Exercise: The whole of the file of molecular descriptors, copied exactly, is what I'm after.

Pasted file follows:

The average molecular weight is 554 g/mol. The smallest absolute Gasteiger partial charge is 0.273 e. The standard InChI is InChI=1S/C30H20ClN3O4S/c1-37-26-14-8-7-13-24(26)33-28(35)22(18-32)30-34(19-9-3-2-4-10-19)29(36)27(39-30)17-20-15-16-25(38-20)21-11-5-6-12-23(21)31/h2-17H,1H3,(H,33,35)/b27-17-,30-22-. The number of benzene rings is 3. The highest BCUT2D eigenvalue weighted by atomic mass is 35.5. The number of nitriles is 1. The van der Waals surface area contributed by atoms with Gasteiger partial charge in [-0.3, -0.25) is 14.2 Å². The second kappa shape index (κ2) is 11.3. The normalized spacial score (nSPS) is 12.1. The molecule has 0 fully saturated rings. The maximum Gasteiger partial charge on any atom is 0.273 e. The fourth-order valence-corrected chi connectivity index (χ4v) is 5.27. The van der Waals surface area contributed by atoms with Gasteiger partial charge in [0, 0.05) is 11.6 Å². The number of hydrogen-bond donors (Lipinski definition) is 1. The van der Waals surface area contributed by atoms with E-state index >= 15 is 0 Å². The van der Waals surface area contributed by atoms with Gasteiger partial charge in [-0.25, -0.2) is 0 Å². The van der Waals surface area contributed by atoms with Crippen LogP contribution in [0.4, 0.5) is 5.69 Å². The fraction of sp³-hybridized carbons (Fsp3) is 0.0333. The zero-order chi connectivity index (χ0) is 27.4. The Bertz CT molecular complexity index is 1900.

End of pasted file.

The average molecular weight is 554 g/mol. The smallest absolute Gasteiger partial charge is 0.273 e. The standard InChI is InChI=1S/C30H20ClN3O4S/c1-37-26-14-8-7-13-24(26)33-28(35)22(18-32)30-34(19-9-3-2-4-10-19)29(36)27(39-30)17-20-15-16-25(38-20)21-11-5-6-12-23(21)31/h2-17H,1H3,(H,33,35)/b27-17-,30-22-. The number of benzene rings is 3. The highest BCUT2D eigenvalue weighted by atomic mass is 35.5. The number of nitriles is 1. The van der Waals surface area contributed by atoms with Gasteiger partial charge in [-0.3, -0.25) is 14.2 Å². The second kappa shape index (κ2) is 11.3. The normalized spacial score (nSPS) is 12.1. The molecule has 0 fully saturated rings. The maximum Gasteiger partial charge on any atom is 0.273 e. The fourth-order valence-corrected chi connectivity index (χ4v) is 5.27. The van der Waals surface area contributed by atoms with Gasteiger partial charge in [0, 0.05) is 11.6 Å². The number of hydrogen-bond donors (Lipinski definition) is 1. The van der Waals surface area contributed by atoms with E-state index >= 15 is 0 Å². The van der Waals surface area contributed by atoms with Gasteiger partial charge in [-0.25, -0.2) is 0 Å². The van der Waals surface area contributed by atoms with Crippen LogP contribution in [0.4, 0.5) is 5.69 Å². The fraction of sp³-hybridized carbons (Fsp3) is 0.0333. The zero-order chi connectivity index (χ0) is 27.4. The Bertz CT molecular complexity index is 1900.